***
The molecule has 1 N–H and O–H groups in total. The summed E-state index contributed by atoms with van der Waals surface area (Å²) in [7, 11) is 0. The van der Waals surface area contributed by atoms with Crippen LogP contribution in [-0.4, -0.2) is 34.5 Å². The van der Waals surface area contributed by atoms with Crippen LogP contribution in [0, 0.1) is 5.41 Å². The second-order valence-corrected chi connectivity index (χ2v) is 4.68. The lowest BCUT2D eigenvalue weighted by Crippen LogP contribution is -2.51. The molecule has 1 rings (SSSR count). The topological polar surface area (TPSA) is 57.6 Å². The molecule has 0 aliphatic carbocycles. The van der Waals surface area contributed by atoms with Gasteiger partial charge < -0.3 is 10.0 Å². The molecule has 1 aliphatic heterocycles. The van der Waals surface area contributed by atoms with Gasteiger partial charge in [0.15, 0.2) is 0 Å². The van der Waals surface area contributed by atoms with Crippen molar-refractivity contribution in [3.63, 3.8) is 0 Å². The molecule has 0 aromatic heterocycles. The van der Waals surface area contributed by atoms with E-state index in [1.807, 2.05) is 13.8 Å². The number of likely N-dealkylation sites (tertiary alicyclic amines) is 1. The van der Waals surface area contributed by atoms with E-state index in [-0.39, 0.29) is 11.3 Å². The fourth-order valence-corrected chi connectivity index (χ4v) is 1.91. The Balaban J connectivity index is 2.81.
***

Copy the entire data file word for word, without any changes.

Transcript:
The molecule has 1 N–H and O–H groups in total. The summed E-state index contributed by atoms with van der Waals surface area (Å²) in [7, 11) is 0. The van der Waals surface area contributed by atoms with Crippen LogP contribution in [-0.4, -0.2) is 34.5 Å². The van der Waals surface area contributed by atoms with Crippen LogP contribution in [0, 0.1) is 5.41 Å². The second-order valence-corrected chi connectivity index (χ2v) is 4.68. The lowest BCUT2D eigenvalue weighted by Crippen LogP contribution is -2.51. The molecule has 1 rings (SSSR count). The topological polar surface area (TPSA) is 57.6 Å². The molecule has 0 aliphatic carbocycles. The van der Waals surface area contributed by atoms with Gasteiger partial charge < -0.3 is 10.0 Å². The molecule has 1 aliphatic heterocycles. The van der Waals surface area contributed by atoms with Gasteiger partial charge in [0.15, 0.2) is 0 Å². The van der Waals surface area contributed by atoms with Crippen molar-refractivity contribution in [3.63, 3.8) is 0 Å². The molecule has 0 aromatic heterocycles. The van der Waals surface area contributed by atoms with E-state index in [1.807, 2.05) is 13.8 Å². The number of likely N-dealkylation sites (tertiary alicyclic amines) is 1. The van der Waals surface area contributed by atoms with E-state index in [-0.39, 0.29) is 11.3 Å². The fourth-order valence-corrected chi connectivity index (χ4v) is 1.91. The Balaban J connectivity index is 2.81.